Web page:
To excuse Palin's recent performances by invoking Biden's gaffes misses the point entirely. If only Palin's troubles were claiming that Roosevelt went on TV to address the Great Depression. We could have a SNL skit and be done with it. If Palin's problem were only a lack of experience. The deeper issue, most unfortunately, is more profound than that. It is the obvious fact that she simply cannot intellectually frame her positions on current issues. She is either terribly nervous and simply cannot enunciate her position. But, I find this difficult to believe given her great performance at the RNC (but, who knows? sans a teleprompter...). More likely, however, it is impossible to learn one's position on a full range of issues by simply cramming. If it were multiple choice, perhaps one could pull it off. Unfortunately, this is an essay test (or the oral equivalent, in front of millions to boot). And, one needs to frame together his/her ideas and respond. Random sentences and phrases cannot simply be spewed out in incoherent order. The only way to perform well in a debate is to know what you believe in and then express them! The problem is she doesn't know what she believes, either because she has not thought about these issues (likely) or the set of positions that are being laid out for her make no coherent sense (equally likely). Would it be a surprise that there is no unifying set of ideas that the McCain campaign is trying to coach into Palin? No rubric. No structure. Just a random set of facts about which there is some detailed, arcane and internally inconsistent position. It's hard for a student to learn if on day (1) Economy is fundamentally strong, then day (2) we've got the deepest economic crisis since the Great Depression. On Day (1), regulation is bad. On Day (2), we've got to fire the regulator and draw up new tighter restrictions. Can you imagine being a student? Sure, we can. We're the voters that have had to digest this erratic non-sense. It's all a blur. Palin's responses during an interview are merely a reflection of McCain's campaign. They've taken a candidate who (according to their own words) is quick on the uptake, and reduced her to a bunch of gibberish. She's just got the worst trainers. Time to transfer?

Posted by: truth17 | September 29, 2008 4:42 PM | Report abuse

Weingarten failed to elicit even a smile from me today, but, no worries, Dana Milbank has come through. There is so much to be horrified and disappointed about this fiasco. Thank you, Mr. Milbank, for salvaging a few gems worth laughing at.

Posted by: Patrick Huss | September 29, 2008 5:44 PM | Report abuse

Well, I am sure it took a lot of soul searching among congress' members to vote NO - going against tremendous pressure from House leadership, and the czar of financical crisis management.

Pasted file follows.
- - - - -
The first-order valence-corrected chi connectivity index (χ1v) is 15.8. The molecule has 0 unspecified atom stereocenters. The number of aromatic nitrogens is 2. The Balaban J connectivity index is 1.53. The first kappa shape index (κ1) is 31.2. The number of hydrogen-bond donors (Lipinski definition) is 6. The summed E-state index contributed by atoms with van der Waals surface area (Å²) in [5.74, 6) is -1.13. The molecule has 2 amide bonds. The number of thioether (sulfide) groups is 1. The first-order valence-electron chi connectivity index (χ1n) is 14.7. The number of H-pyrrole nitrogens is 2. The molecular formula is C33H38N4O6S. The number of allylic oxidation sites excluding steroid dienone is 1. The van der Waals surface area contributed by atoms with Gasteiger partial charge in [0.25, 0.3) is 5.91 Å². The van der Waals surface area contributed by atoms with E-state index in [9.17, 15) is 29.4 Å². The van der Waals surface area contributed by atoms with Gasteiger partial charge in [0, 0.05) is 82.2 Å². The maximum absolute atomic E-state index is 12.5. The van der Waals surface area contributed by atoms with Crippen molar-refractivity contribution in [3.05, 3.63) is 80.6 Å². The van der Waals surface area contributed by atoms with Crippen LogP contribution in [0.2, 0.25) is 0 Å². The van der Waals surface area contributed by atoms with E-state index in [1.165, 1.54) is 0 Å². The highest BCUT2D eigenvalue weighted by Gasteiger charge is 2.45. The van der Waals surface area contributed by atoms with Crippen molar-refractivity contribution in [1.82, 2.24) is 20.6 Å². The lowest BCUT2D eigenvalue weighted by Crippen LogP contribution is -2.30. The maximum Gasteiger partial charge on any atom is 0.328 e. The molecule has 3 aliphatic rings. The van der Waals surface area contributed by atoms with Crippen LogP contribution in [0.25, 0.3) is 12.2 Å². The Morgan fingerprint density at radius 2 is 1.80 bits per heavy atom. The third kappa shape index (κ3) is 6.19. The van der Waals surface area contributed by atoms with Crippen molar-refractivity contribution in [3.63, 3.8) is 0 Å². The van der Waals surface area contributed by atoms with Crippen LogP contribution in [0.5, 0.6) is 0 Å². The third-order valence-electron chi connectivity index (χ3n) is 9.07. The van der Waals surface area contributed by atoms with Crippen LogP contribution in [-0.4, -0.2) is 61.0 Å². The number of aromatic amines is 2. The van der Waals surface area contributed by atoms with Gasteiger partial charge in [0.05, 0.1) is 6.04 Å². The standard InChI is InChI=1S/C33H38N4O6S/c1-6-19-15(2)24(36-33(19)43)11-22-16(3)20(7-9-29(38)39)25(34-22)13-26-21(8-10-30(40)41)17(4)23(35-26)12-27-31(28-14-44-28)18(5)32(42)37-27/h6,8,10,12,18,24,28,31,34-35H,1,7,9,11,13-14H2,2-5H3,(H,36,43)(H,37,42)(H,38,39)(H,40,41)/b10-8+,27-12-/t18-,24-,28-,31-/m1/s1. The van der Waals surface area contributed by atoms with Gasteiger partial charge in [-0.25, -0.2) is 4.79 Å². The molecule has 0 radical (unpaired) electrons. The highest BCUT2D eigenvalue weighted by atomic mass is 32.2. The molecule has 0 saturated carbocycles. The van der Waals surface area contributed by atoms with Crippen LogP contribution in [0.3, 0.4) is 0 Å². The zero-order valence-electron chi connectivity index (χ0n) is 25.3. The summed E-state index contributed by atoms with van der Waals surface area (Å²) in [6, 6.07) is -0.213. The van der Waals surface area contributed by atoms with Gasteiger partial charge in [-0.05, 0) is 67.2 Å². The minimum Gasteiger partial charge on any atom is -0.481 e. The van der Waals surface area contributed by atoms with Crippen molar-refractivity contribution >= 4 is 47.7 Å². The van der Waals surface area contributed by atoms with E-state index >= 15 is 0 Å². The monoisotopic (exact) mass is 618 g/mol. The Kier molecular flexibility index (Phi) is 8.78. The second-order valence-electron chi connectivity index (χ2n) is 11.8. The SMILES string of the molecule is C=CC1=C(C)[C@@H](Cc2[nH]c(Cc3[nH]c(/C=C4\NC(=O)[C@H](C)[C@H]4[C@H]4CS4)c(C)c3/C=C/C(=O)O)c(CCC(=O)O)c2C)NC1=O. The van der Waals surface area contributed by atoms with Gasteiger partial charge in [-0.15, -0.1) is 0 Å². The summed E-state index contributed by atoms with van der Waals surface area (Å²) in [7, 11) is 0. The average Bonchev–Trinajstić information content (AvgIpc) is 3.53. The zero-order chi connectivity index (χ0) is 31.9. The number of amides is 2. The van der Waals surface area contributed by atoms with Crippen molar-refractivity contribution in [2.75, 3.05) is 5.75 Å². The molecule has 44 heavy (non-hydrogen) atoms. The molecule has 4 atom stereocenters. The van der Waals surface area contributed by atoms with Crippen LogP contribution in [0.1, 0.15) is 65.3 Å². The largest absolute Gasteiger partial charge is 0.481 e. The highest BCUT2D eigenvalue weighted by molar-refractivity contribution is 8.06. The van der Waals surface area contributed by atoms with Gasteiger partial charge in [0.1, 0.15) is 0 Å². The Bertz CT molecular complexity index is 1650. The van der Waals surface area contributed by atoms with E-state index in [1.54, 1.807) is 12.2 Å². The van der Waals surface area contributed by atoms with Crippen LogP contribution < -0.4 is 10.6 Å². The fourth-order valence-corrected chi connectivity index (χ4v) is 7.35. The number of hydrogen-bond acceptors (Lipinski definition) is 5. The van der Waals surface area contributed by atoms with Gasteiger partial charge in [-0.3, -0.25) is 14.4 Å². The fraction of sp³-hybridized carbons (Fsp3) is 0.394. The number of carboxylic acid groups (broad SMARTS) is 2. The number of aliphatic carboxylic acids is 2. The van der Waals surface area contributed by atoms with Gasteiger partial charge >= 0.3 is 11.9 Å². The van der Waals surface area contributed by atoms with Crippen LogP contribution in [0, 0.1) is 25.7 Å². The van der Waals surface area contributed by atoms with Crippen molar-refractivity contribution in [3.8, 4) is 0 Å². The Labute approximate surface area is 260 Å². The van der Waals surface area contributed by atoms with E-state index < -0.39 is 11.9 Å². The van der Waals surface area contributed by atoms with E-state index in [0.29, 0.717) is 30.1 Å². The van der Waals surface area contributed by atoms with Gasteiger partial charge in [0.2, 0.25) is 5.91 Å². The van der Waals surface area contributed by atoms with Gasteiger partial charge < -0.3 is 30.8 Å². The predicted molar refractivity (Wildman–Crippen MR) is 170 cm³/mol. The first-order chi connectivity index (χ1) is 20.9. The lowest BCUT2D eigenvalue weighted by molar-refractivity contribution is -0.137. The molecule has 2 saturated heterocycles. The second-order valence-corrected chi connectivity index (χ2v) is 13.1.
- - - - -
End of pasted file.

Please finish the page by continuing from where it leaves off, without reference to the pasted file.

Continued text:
The whole deal really smells. Now if I could find some fool who wants to buy my gas hog that would be nice. Maybe the government will buy back all of the vehicles that no body wants because they use too much fuel.

All these years, we were told don't worry about fuel economny standards because the market will decide. Now that the market has decided in favor of fuel economy -- hybrids are selling good -- what are we supposed to do with our gas hogs?

Likewise, we were told don't worry about making a down payment, or don't worry about those big mortgage payments because the housing market will just keep going up, up, up over the moon. Well now that the housing market has drowned under a sea of debt -- remember the DEAD SEA? -- what are we supposed to do with our MEGA HOMES?

If I can't pay the mortgage, can't pay the utility/heating bill, nor the water bill -- because my job was exported -- well maybe it is time to retire and move to Mexico. I heard life is good in Mexico, where the value of the peso is looking better every day. But can you drink the water, down south?

As the U.S. slips off its holier than thou pedastal, and the Statue of Liberty drops her crown, surely other countries must be laughing all the way to the bank.

Is that enough metaphors for your pundit minded readership?

Posted by: Richard | September 29, 2008 6:07 PM | Report abuse

Rep. Putnam (FL-R) is quoted as saying, "There's an old Chinese proverb: May you live in interesting times."

No, that's not a proverb. It's said to be a Chinese curse.

Posted by: jhbyer | September 29, 2008 6:16 PM | Report abuse

More video, Dana! How about getting more of those Code Pink Pattys?

Posted by: JC | September 29, 2008 6:16 PM | Report abuse

It is unfortunate that Pelosi and Frank had to play politics and the political blame game, before the vote on this critical but not perfect legislation. As a result Pelosi and Frank scared away enough House Minority Party Republican votes, along with 40% of the House Majority Party Democrats, to defeat the bill.